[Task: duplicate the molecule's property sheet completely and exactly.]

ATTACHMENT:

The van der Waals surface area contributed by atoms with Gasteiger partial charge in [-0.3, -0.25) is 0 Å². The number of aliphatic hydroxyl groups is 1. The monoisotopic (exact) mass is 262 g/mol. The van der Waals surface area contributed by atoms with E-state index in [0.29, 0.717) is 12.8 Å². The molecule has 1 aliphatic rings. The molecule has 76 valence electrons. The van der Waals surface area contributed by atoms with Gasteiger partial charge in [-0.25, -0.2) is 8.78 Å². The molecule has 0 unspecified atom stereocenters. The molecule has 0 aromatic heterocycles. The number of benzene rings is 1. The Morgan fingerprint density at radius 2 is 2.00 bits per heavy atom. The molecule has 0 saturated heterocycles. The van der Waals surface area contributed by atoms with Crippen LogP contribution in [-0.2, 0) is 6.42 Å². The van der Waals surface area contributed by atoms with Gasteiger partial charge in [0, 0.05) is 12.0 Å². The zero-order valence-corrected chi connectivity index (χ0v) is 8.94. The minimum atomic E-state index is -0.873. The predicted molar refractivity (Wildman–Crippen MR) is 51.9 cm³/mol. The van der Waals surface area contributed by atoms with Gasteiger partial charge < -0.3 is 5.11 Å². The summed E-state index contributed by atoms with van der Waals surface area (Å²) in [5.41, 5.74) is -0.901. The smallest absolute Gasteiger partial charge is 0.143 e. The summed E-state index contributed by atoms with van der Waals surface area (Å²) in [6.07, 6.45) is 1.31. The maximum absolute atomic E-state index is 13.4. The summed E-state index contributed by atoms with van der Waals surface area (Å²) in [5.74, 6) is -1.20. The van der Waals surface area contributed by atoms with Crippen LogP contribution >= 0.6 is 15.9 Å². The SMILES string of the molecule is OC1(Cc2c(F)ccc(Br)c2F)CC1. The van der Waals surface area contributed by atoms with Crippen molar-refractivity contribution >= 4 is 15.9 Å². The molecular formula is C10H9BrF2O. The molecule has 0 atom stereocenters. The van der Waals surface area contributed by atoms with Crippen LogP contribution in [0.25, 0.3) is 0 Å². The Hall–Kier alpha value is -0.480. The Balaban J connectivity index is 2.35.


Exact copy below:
The van der Waals surface area contributed by atoms with Gasteiger partial charge in [-0.3, -0.25) is 0 Å². The number of aliphatic hydroxyl groups is 1. The monoisotopic (exact) mass is 262 g/mol. The van der Waals surface area contributed by atoms with E-state index in [0.29, 0.717) is 12.8 Å². The molecule has 1 aliphatic rings. The molecule has 76 valence electrons. The van der Waals surface area contributed by atoms with Gasteiger partial charge in [-0.25, -0.2) is 8.78 Å². The molecule has 0 unspecified atom stereocenters. The molecule has 0 aromatic heterocycles. The number of benzene rings is 1. The Morgan fingerprint density at radius 2 is 2.00 bits per heavy atom. The molecule has 0 saturated heterocycles. The van der Waals surface area contributed by atoms with Crippen LogP contribution in [-0.2, 0) is 6.42 Å². The van der Waals surface area contributed by atoms with Gasteiger partial charge in [0, 0.05) is 12.0 Å². The zero-order valence-corrected chi connectivity index (χ0v) is 8.94. The minimum atomic E-state index is -0.873. The predicted molar refractivity (Wildman–Crippen MR) is 51.9 cm³/mol. The van der Waals surface area contributed by atoms with Gasteiger partial charge < -0.3 is 5.11 Å². The summed E-state index contributed by atoms with van der Waals surface area (Å²) in [5.41, 5.74) is -0.901. The smallest absolute Gasteiger partial charge is 0.143 e. The summed E-state index contributed by atoms with van der Waals surface area (Å²) in [6.07, 6.45) is 1.31. The maximum absolute atomic E-state index is 13.4. The summed E-state index contributed by atoms with van der Waals surface area (Å²) in [5.74, 6) is -1.20. The van der Waals surface area contributed by atoms with Crippen LogP contribution >= 0.6 is 15.9 Å². The SMILES string of the molecule is OC1(Cc2c(F)ccc(Br)c2F)CC1. The van der Waals surface area contributed by atoms with Crippen molar-refractivity contribution >= 4 is 15.9 Å². The molecular formula is C10H9BrF2O. The molecule has 0 atom stereocenters. The van der Waals surface area contributed by atoms with Crippen LogP contribution in [0.25, 0.3) is 0 Å². The Hall–Kier alpha value is -0.480. The Balaban J connectivity index is 2.35.